Christianity is, in this part of the world at least, no longer a radical belief system. It seldom takes people away from parents and siblings; believing in Jesus rarely results in persecution or death. It has stopped being a challenge to the system – in many ways now it is the system. Christians who argue loudest for “family values” are often those most interested in preserving the status quo. Jesus’ radical message simply doesn’t make much sense in the context of a powerful, dominant, and pervasively Christianized society.

Can we imagine something different?

Can we imagine letting go of our understanding of ‘family’ as our circle of blood relatives, spouses or partners?

Can we imagine revisioning ‘family’ to refer primarily to those who hunger for a relationship with God and who are eager to accomplish God’s will on the earth?

Can we image our giving our primary allegiance to those who are love and serve God?

What would happen if we set aside our needs for security, safety and the approval of others to radically seek out God’s will for us in the context of this new ‘family’?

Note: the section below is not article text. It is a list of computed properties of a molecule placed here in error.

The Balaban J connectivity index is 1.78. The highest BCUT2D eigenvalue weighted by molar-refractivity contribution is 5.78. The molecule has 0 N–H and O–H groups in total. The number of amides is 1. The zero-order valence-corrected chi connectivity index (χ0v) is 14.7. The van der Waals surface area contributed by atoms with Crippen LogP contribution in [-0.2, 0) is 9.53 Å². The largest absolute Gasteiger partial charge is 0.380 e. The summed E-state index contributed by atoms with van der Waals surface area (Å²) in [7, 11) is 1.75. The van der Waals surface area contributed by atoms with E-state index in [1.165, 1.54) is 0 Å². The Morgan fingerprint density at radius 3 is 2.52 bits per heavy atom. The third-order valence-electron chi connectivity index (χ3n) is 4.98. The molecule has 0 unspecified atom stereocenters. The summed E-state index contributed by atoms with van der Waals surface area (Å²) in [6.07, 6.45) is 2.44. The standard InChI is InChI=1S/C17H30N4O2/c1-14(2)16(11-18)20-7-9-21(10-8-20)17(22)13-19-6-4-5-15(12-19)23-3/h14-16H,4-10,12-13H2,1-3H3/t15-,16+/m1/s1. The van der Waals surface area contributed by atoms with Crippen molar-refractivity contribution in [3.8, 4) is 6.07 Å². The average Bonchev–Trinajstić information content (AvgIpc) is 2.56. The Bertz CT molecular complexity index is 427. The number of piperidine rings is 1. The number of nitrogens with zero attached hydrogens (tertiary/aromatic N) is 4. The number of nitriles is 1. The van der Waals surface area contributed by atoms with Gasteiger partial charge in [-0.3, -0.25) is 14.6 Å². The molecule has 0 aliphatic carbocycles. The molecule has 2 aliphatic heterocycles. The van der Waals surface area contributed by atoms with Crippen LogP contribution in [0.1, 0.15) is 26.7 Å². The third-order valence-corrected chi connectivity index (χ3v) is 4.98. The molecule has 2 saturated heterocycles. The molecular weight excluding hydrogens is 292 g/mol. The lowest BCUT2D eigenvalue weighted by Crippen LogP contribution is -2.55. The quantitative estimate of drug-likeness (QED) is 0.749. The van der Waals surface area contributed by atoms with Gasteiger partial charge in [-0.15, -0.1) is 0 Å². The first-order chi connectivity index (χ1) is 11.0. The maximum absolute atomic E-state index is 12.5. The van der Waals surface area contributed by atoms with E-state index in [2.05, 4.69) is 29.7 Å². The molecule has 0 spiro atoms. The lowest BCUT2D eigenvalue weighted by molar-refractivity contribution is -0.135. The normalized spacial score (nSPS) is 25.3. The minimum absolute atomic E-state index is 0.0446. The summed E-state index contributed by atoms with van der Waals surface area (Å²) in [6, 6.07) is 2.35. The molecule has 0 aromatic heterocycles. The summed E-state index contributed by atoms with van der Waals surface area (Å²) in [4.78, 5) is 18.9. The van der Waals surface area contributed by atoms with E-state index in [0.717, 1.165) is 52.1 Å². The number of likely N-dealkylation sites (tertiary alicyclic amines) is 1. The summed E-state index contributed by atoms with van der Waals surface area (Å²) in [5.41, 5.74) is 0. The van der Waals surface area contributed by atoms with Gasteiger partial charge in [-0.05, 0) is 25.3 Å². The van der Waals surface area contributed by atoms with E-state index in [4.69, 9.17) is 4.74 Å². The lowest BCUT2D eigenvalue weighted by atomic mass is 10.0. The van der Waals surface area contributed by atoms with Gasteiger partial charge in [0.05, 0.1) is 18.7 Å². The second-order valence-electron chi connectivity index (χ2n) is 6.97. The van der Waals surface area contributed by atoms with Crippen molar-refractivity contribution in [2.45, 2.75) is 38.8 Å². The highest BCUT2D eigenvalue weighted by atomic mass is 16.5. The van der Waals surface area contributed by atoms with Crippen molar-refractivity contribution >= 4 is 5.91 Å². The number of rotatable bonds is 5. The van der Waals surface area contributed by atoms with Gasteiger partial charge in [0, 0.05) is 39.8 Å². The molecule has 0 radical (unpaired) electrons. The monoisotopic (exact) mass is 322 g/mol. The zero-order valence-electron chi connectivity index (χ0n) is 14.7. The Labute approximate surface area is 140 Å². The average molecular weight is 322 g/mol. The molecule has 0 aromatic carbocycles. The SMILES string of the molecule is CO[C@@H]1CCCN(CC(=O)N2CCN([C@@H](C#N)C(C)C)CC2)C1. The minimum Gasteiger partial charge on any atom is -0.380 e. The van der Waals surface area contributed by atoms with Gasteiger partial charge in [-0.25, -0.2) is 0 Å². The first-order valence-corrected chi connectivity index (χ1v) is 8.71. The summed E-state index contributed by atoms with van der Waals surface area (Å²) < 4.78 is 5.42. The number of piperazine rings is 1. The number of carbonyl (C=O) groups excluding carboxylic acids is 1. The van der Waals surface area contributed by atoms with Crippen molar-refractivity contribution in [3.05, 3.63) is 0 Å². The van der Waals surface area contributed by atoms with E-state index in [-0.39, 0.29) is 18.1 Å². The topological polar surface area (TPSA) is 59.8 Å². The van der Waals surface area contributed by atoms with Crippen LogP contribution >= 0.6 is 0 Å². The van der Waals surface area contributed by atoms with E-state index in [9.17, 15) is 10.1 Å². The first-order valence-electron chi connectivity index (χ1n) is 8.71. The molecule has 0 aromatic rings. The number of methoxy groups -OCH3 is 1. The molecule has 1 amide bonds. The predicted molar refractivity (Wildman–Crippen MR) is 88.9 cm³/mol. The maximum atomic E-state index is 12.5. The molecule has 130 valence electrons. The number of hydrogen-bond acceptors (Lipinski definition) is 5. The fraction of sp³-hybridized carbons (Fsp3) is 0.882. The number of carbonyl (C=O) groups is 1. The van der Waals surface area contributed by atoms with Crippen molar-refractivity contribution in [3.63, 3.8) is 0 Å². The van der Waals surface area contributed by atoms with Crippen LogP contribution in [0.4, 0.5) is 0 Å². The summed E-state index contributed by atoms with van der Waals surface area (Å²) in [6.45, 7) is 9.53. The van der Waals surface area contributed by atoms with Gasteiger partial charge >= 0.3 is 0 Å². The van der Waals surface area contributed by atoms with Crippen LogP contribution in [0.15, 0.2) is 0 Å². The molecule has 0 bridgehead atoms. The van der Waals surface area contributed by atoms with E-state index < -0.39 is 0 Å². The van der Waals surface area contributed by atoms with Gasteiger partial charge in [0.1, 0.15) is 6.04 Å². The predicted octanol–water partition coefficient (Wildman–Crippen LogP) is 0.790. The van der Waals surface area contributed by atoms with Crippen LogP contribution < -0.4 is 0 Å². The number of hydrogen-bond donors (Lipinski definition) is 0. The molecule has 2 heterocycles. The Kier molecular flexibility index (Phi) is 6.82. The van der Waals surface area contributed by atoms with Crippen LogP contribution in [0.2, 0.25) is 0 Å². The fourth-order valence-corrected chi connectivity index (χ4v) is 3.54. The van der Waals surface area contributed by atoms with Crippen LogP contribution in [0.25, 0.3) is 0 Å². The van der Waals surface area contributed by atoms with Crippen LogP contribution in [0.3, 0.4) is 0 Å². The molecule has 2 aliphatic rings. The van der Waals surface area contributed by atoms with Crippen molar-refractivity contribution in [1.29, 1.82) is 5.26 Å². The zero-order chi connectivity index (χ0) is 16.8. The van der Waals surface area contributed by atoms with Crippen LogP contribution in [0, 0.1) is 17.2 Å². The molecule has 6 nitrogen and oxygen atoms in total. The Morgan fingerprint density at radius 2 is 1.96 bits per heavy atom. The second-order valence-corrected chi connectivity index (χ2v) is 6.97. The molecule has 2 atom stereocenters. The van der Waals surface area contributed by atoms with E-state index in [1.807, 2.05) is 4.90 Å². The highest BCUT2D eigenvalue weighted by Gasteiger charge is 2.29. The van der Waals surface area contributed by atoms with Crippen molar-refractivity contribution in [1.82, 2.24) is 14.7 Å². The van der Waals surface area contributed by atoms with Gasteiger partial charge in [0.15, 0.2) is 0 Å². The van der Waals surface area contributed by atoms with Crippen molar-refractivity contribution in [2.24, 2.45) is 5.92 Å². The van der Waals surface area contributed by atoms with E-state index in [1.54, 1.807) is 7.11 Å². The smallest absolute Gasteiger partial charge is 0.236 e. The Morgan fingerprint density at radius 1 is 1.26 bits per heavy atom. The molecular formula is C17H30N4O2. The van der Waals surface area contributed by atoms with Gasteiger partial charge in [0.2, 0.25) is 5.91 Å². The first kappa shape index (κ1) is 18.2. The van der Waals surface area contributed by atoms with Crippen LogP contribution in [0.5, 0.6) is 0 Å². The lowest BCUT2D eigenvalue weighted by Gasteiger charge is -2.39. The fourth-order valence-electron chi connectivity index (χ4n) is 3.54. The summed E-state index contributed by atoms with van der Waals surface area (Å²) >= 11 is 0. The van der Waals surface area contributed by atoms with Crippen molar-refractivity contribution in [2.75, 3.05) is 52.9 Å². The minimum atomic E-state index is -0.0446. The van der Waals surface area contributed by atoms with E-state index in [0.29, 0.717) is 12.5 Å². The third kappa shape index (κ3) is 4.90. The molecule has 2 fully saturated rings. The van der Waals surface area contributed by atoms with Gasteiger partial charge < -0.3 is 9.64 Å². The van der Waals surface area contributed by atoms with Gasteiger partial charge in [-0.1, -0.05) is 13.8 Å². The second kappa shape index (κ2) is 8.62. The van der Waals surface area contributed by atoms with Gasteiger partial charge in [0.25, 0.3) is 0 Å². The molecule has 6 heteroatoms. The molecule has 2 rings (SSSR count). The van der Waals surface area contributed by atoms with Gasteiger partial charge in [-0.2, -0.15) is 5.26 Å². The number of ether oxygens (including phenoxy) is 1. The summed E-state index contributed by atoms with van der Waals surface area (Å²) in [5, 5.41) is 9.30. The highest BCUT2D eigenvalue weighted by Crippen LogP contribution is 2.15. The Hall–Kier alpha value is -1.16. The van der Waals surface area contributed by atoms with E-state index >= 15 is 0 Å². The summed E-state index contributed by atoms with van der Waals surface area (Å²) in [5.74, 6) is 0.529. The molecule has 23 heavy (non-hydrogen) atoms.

How might we participate in this new ‘family,’ rooted and bound together in our common commitment to Jesus and to the mission of God in the world?

How might this ‘family’ live and work together in and for the world?

Jesus finds his kinship with those who do God’s will even more compelling than his kinship to his own relatives. As a result he is considered as “mad,” eccentric – and he certainly is! He is eccentric because his life revolves not around his natural family or even humankind in general, but around God and God’s purposes in the world. We often struggle to accomplish our own will, to realize our own personal goals, but at the center of Jesus’ life is the desire to please and glorify God above all things. So, who’s off center? Jesus – or us?